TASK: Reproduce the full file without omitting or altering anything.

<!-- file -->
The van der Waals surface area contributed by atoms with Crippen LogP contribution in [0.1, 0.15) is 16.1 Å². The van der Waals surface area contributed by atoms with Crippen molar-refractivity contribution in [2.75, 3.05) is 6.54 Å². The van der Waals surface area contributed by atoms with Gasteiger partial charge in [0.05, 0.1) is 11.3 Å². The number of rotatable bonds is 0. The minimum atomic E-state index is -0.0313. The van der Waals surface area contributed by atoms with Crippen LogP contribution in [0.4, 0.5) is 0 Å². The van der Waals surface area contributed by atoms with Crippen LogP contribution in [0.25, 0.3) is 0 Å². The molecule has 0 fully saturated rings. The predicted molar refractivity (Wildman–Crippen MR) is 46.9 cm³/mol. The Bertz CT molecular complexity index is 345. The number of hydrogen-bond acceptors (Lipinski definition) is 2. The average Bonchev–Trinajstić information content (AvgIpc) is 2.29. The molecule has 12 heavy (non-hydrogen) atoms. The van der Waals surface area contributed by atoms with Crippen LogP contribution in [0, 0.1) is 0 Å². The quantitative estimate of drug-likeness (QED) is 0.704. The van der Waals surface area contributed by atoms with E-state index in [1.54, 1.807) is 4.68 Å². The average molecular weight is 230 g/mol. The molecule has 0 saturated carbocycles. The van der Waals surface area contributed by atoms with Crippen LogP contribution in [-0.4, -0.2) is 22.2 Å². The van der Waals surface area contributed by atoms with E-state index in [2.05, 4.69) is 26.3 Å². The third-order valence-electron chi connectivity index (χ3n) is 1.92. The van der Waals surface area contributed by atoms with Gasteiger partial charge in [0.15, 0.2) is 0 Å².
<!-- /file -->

The van der Waals surface area contributed by atoms with Crippen LogP contribution in [0.1, 0.15) is 16.1 Å². The van der Waals surface area contributed by atoms with Crippen molar-refractivity contribution in [2.75, 3.05) is 6.54 Å². The van der Waals surface area contributed by atoms with Gasteiger partial charge in [0.05, 0.1) is 11.3 Å². The number of rotatable bonds is 0. The minimum atomic E-state index is -0.0313. The van der Waals surface area contributed by atoms with Crippen LogP contribution in [0.4, 0.5) is 0 Å². The van der Waals surface area contributed by atoms with Crippen LogP contribution in [0.25, 0.3) is 0 Å². The molecule has 0 fully saturated rings. The predicted molar refractivity (Wildman–Crippen MR) is 46.9 cm³/mol. The Bertz CT molecular complexity index is 345. The number of hydrogen-bond acceptors (Lipinski definition) is 2. The average Bonchev–Trinajstić information content (AvgIpc) is 2.29. The molecule has 12 heavy (non-hydrogen) atoms. The van der Waals surface area contributed by atoms with Crippen LogP contribution in [0, 0.1) is 0 Å². The quantitative estimate of drug-likeness (QED) is 0.704. The van der Waals surface area contributed by atoms with E-state index in [1.54, 1.807) is 4.68 Å². The average molecular weight is 230 g/mol. The molecule has 0 saturated carbocycles. The van der Waals surface area contributed by atoms with Crippen LogP contribution in [-0.4, -0.2) is 22.2 Å². The van der Waals surface area contributed by atoms with E-state index in [2.05, 4.69) is 26.3 Å². The third-order valence-electron chi connectivity index (χ3n) is 1.92. The van der Waals surface area contributed by atoms with Gasteiger partial charge in [0.15, 0.2) is 0 Å².